Prime Minister Mette Frederiksen Frederiksen said the proposed measures also would require stores smaller than 2,000 square meters (21,528 square feet) and restaurants to limit their number of customers. Restaurants would have to serve their last meals and alcoholic beverages at 10 p.m. and close at 11 p.m.

The Danish government is advising residents to limit social contacts over the Christmas holidays.

“We are not talking about shutting down the whole country as we did last year,” Frederiksen said. “Our goal is still to keep as large sections of society open as possible. We need to curb activity. We all need to limit our social contacts.”

The shutdown order requires parliamentary approval. Lawmakers on the 21-member Epidemic Committee were scheduled to meet Friday afternoon.

Denmark currently requires face masks on public transportation and in shops. The government wants to extend the mask mandate to include educational institutions and places of worship.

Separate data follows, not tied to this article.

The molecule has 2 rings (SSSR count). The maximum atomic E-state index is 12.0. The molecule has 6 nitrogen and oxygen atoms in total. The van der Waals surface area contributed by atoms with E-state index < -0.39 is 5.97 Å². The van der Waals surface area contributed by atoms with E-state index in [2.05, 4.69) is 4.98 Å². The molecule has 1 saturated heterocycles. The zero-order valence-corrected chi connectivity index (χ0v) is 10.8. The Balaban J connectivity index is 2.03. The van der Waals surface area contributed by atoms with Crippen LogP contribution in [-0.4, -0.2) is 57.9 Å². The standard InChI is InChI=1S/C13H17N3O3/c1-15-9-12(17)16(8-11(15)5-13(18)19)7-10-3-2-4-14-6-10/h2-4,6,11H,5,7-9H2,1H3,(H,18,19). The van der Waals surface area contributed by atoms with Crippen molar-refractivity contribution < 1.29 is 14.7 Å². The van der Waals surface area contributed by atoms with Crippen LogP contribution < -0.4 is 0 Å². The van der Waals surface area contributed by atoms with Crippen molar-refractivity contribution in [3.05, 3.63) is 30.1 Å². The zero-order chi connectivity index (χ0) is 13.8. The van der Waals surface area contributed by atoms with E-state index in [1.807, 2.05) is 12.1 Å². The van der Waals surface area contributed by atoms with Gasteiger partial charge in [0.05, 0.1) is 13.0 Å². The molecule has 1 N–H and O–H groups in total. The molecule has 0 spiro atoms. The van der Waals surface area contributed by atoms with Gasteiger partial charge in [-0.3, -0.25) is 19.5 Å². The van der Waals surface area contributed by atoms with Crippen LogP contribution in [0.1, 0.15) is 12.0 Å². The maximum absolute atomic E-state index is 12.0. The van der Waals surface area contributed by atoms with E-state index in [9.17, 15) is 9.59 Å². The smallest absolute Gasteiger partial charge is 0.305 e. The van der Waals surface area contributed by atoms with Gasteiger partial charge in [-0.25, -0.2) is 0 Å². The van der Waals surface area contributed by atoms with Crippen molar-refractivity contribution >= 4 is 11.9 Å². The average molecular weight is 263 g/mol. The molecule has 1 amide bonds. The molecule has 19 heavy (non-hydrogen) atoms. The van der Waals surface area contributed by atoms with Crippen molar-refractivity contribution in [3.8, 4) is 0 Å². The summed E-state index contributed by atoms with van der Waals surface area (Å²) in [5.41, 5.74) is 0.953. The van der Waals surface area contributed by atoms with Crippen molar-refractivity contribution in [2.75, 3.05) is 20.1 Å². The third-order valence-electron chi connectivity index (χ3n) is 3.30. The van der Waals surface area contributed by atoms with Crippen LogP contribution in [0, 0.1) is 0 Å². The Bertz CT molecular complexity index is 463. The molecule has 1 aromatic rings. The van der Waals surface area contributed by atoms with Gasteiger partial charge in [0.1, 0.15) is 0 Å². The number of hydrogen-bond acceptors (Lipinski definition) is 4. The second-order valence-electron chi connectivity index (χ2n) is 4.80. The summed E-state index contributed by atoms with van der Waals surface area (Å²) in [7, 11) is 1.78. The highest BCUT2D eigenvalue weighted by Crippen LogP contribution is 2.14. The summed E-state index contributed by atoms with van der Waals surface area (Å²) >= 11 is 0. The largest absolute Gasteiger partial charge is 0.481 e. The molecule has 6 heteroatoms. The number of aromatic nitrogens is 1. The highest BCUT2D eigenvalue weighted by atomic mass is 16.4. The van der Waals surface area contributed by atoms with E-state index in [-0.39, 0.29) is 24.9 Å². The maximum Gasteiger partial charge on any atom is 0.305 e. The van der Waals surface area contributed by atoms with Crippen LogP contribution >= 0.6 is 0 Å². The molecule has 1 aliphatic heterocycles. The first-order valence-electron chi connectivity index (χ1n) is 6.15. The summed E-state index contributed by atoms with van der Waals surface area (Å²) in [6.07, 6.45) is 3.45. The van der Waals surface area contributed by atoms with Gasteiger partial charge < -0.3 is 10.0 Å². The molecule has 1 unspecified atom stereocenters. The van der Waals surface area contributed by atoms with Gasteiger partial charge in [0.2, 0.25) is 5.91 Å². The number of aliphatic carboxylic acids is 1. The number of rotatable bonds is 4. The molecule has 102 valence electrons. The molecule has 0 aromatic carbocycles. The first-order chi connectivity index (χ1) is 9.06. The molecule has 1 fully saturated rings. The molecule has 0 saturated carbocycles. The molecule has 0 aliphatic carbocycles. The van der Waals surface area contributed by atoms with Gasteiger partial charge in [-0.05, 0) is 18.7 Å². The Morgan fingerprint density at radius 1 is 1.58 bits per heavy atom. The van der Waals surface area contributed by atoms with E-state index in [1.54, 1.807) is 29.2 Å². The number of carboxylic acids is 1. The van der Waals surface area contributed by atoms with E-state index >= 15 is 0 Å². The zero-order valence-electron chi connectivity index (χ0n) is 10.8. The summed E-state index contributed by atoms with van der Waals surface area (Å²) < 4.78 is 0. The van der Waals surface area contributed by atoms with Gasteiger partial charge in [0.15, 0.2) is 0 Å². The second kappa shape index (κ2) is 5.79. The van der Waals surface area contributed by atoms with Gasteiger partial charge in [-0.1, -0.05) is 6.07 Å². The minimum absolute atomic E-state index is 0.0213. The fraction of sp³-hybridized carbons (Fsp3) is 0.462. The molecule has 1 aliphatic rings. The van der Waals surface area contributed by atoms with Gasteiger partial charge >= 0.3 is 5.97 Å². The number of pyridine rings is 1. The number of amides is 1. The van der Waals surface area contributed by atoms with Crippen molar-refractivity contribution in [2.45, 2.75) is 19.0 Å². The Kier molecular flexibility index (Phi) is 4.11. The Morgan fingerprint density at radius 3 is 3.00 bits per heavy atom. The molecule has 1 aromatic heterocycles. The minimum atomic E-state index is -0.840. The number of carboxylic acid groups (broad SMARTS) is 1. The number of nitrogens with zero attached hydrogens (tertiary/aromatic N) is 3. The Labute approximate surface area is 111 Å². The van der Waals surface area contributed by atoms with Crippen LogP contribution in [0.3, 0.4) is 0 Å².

Like many other European countries, Denmark is seeing an uptick in COVID-19 cases, with health authorities saying the number of infections and hospitalizations has risen faster than expected.

The country reported 9,999 new cases on Thursday, and the number was above 11,000 on Friday, the prime minister said.

Last year, Denmark was one of the first European countries to close schools because of the pandemic, and the government sent home all public employees without critical functions. The government also barred gatherings of more than 100 people.

In Finland, the Institute for Health and Welfare on Friday reintroduced a recommendation for people to use face masks in public spaces, including on public transportation. It came into force Friday and applies to everyone 12 and older.